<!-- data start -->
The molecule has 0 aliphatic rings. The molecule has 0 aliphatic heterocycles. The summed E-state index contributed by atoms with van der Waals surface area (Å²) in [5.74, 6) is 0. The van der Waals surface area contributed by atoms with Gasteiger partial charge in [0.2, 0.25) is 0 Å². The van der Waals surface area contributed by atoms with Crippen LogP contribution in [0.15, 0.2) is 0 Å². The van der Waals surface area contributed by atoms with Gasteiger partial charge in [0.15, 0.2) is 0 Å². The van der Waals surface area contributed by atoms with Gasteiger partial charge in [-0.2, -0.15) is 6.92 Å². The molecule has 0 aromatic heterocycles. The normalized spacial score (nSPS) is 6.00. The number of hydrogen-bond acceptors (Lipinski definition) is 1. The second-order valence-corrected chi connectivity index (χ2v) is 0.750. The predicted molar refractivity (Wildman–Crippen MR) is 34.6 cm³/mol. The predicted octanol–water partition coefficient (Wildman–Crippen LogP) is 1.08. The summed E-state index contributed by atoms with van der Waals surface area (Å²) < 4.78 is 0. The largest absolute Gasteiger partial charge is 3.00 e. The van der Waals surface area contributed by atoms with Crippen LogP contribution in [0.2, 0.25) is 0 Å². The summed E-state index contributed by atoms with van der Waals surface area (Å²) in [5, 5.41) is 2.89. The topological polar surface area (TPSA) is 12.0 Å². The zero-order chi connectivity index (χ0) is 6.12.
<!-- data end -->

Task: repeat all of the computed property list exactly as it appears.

The molecule has 0 aliphatic rings. The molecule has 0 aliphatic heterocycles. The summed E-state index contributed by atoms with van der Waals surface area (Å²) in [5.74, 6) is 0. The van der Waals surface area contributed by atoms with Gasteiger partial charge in [0.2, 0.25) is 0 Å². The van der Waals surface area contributed by atoms with Crippen LogP contribution in [0.15, 0.2) is 0 Å². The van der Waals surface area contributed by atoms with Gasteiger partial charge in [0.15, 0.2) is 0 Å². The van der Waals surface area contributed by atoms with Gasteiger partial charge in [-0.2, -0.15) is 6.92 Å². The molecule has 0 aromatic heterocycles. The normalized spacial score (nSPS) is 6.00. The number of hydrogen-bond acceptors (Lipinski definition) is 1. The second-order valence-corrected chi connectivity index (χ2v) is 0.750. The predicted molar refractivity (Wildman–Crippen MR) is 34.6 cm³/mol. The predicted octanol–water partition coefficient (Wildman–Crippen LogP) is 1.08. The summed E-state index contributed by atoms with van der Waals surface area (Å²) < 4.78 is 0. The largest absolute Gasteiger partial charge is 3.00 e. The van der Waals surface area contributed by atoms with Crippen LogP contribution in [0.2, 0.25) is 0 Å². The summed E-state index contributed by atoms with van der Waals surface area (Å²) in [5, 5.41) is 2.89. The topological polar surface area (TPSA) is 12.0 Å². The zero-order chi connectivity index (χ0) is 6.12.